It doesn’t help that the game itself is so dense and obtuse. The game’s system is a tried-and-true concept for action-RPGs, with a skill tree, health and mana, and other such staples of the style. Diablo II was a benchmark, and this game attempts to spice things up by adding on several other features that only serve to drag it down. In addition to managing not one, but three personal skill trees (with not nearly enough points to progress meaningfully in all three), you have to manage your companion’s skills, a set of ‘perks’ accessed by completing tedious and often obtuse side-quests, and one of the most complicated inventories I’ve had to dealt with. I didn’t even get anywhere with the crafting system, as I didn’t have time to ever use it. There’s even a resistance management element, where you send your four commanders and troops off on missions for your cause, which amounts to clicking and waiting a certain number of minutes in real-time for them to return with results. Considering you could upgrade your troops to maximum power in the first act, I never once lost a mission, and often one with perfect result. It’s entirely inconsequential to the game, except to allow you to skip the tedious tower defense missions that crop up from time to time, which I never really figured out.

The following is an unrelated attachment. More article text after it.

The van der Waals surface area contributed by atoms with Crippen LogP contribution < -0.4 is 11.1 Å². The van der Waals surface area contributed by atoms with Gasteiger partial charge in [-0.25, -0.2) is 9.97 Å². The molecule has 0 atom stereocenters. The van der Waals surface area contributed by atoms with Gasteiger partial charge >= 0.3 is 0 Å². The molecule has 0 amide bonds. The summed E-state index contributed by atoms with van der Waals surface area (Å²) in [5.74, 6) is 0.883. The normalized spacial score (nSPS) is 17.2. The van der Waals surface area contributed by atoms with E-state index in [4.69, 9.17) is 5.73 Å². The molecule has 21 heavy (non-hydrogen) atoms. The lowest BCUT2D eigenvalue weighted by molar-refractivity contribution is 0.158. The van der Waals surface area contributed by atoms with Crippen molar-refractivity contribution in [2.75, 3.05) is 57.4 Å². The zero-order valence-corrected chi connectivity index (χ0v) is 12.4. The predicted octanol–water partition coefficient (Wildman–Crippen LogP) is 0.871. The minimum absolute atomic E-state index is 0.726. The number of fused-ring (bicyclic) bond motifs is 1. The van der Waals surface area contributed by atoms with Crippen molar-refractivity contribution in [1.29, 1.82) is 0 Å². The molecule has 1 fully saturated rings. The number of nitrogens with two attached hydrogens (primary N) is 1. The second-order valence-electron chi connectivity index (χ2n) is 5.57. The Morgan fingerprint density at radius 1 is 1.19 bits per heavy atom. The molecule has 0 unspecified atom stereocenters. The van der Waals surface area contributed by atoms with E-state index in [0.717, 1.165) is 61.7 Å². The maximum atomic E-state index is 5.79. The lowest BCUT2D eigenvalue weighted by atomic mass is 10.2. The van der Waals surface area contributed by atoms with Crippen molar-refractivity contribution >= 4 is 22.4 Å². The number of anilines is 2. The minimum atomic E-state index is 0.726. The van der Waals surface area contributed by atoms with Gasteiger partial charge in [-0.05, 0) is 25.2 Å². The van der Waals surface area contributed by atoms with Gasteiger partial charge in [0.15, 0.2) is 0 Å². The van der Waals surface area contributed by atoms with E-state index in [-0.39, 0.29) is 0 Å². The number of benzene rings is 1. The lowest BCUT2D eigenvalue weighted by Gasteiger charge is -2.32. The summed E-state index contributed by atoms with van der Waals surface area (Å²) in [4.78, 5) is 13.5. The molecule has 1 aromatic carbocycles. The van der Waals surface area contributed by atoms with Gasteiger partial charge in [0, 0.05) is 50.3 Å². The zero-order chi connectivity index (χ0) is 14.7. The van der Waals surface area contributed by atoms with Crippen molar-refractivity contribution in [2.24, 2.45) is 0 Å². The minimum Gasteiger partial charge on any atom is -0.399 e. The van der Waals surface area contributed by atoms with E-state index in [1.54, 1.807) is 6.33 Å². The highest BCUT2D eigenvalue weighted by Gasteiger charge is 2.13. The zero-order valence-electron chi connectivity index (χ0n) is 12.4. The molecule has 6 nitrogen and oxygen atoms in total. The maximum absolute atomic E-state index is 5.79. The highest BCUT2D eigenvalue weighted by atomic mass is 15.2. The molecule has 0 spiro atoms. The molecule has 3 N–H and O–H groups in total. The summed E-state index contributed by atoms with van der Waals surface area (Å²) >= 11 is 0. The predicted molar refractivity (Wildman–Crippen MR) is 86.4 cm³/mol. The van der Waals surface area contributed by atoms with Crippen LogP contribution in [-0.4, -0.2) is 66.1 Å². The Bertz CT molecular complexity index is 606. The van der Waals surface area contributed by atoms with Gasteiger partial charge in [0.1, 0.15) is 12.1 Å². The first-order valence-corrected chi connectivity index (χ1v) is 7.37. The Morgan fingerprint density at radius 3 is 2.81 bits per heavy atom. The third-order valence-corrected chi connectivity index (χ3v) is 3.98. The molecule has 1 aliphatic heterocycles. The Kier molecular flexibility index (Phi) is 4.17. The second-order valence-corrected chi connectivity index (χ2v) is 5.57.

Being complicated and layered is great for a system. Suikoden II, for example, had a ton of extra stuff beyond the main JRPG party battles, but all of it was fun and felt like it had a purpose to something other than itself. Van Helsing‘s extras are needless, and I found that many of them added nothing but busy-work to the game. Skills can be upgraded with extra modifiers than can be triggered with a Rage meter that I never found made any difference to combat. Currency is entirely worthless, as the only expensive thing you ever need can be bought in the first act; it’s not even useful for death, since dying only takes a percentage of money if you choose to respawn in the mission, and since there’s nothing to spend it on that’s worth it, death lacks any kind of meaning whatsoever. There’s even an entire half of the skill-tree that can only be accessed by level 30+ people, which is all but impossible to gain if you start at level one – you can start at level 30 for a greater challenge, but it means that it’s quite likely you’ll have to play the game again. Since none of the bland, confusing levels are randomly generated, there’s pretty much no replay value, as there seems to be really no different choices to make and no depth of story to draw you in.